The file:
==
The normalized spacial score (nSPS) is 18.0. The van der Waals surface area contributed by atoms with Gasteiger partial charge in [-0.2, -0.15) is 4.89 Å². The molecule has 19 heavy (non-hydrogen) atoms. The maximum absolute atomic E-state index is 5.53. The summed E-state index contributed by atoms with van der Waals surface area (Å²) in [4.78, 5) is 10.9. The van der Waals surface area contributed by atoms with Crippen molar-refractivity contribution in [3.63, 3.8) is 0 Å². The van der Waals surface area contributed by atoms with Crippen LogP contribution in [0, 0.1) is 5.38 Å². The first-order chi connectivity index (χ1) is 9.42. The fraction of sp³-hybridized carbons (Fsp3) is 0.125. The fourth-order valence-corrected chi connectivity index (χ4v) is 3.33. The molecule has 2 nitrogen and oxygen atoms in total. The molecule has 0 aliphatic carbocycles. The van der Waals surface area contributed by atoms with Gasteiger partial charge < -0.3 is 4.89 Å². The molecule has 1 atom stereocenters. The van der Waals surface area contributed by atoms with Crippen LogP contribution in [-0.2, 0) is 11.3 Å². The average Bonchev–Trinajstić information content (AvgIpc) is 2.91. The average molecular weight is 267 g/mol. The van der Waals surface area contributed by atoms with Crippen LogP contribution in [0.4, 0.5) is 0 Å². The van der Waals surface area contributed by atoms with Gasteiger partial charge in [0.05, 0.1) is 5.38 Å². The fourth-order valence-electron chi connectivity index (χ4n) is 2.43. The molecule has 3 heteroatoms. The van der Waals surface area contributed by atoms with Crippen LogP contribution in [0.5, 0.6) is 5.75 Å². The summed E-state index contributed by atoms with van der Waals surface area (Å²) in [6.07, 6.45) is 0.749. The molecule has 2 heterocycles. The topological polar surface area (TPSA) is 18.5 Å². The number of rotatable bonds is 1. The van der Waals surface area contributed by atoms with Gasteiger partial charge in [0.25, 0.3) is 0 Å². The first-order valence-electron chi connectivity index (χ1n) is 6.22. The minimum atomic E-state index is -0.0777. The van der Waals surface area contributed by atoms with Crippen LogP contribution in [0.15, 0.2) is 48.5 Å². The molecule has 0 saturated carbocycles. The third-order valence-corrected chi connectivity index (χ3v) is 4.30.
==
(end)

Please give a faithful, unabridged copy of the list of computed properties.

The normalized spacial score (nSPS) is 18.0. The van der Waals surface area contributed by atoms with Gasteiger partial charge in [-0.2, -0.15) is 4.89 Å². The molecule has 19 heavy (non-hydrogen) atoms. The maximum absolute atomic E-state index is 5.53. The summed E-state index contributed by atoms with van der Waals surface area (Å²) in [4.78, 5) is 10.9. The van der Waals surface area contributed by atoms with Crippen molar-refractivity contribution in [3.63, 3.8) is 0 Å². The van der Waals surface area contributed by atoms with Crippen LogP contribution in [0, 0.1) is 5.38 Å². The first-order chi connectivity index (χ1) is 9.42. The fraction of sp³-hybridized carbons (Fsp3) is 0.125. The fourth-order valence-corrected chi connectivity index (χ4v) is 3.33. The molecule has 2 nitrogen and oxygen atoms in total. The molecule has 0 aliphatic carbocycles. The van der Waals surface area contributed by atoms with Gasteiger partial charge < -0.3 is 4.89 Å². The molecule has 1 atom stereocenters. The van der Waals surface area contributed by atoms with Crippen LogP contribution in [-0.2, 0) is 11.3 Å². The average Bonchev–Trinajstić information content (AvgIpc) is 2.91. The average molecular weight is 267 g/mol. The van der Waals surface area contributed by atoms with Crippen LogP contribution in [0.4, 0.5) is 0 Å². The van der Waals surface area contributed by atoms with Gasteiger partial charge in [0.05, 0.1) is 5.38 Å². The fourth-order valence-electron chi connectivity index (χ4n) is 2.43. The molecule has 3 heteroatoms. The van der Waals surface area contributed by atoms with Crippen LogP contribution in [0.5, 0.6) is 5.75 Å². The summed E-state index contributed by atoms with van der Waals surface area (Å²) in [6.07, 6.45) is 0.749. The molecule has 2 heterocycles. The topological polar surface area (TPSA) is 18.5 Å². The number of rotatable bonds is 1. The van der Waals surface area contributed by atoms with Gasteiger partial charge in [0.25, 0.3) is 0 Å². The first-order valence-electron chi connectivity index (χ1n) is 6.22. The minimum atomic E-state index is -0.0777. The van der Waals surface area contributed by atoms with Crippen LogP contribution in [0.15, 0.2) is 48.5 Å². The molecule has 0 saturated carbocycles. The third-order valence-corrected chi connectivity index (χ3v) is 4.30.